- Poor Credit/Collections. One of the primary causes of cash flow problems in small businesses is the failure to collect what is owed. Owners get so busy selling the products and providing services that they say they don’t have time to send out statements or invoices to customers. If you don’t invoice them, they won’t pay you! Many entrepreneurs train their customers not to pay on time by failing to follow-up when a payment is late. When a bill is even one day overdue, someone needs to call that customer with a friendly reminder that you expect to be paid. Accounts receivable days is a key metric that has profound effects on cash flow and should be monitored very closely. Learn what the average is for your industry and how your number of days to collect payment compares. Use an accounts receivable aging report.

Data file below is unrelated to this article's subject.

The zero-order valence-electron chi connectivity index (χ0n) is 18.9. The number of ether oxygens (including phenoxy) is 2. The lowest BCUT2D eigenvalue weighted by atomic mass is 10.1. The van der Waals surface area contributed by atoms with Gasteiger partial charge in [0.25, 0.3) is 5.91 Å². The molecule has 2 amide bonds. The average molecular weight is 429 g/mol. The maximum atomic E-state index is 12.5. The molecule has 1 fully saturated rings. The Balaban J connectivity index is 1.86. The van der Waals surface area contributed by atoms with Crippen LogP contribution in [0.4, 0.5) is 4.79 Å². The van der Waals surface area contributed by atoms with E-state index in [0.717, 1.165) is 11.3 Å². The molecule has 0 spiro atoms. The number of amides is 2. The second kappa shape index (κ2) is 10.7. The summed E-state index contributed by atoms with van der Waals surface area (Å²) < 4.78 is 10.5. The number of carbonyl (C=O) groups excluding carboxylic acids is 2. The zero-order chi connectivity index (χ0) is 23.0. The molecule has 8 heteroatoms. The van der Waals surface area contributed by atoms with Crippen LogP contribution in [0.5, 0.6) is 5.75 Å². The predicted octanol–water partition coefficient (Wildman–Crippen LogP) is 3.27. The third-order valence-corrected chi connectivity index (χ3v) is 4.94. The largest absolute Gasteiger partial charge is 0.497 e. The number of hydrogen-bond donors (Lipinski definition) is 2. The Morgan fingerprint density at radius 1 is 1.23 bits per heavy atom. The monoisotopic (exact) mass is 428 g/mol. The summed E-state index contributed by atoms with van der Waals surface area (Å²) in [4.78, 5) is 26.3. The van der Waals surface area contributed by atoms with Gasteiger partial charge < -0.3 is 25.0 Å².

- Failure to manage inventory. Inventory is an asset that if not managed can kill a business. Often business owners buy too much of the wrong inventory and let it sit on the shelf gathering dust. This ties up the cash needed to purchase what customers want. There is also a cost to storing this inventory. Failure to take frequent physical inventories will cause gross profit on the Profit & Loss Statement to be inaccurate. What you think is a profit on the bottom line could in fact be a loss. Learn what the average inventory turn number is for your industry and how you compare. If yours is a business that involves inventory, make managing this asset a top priority.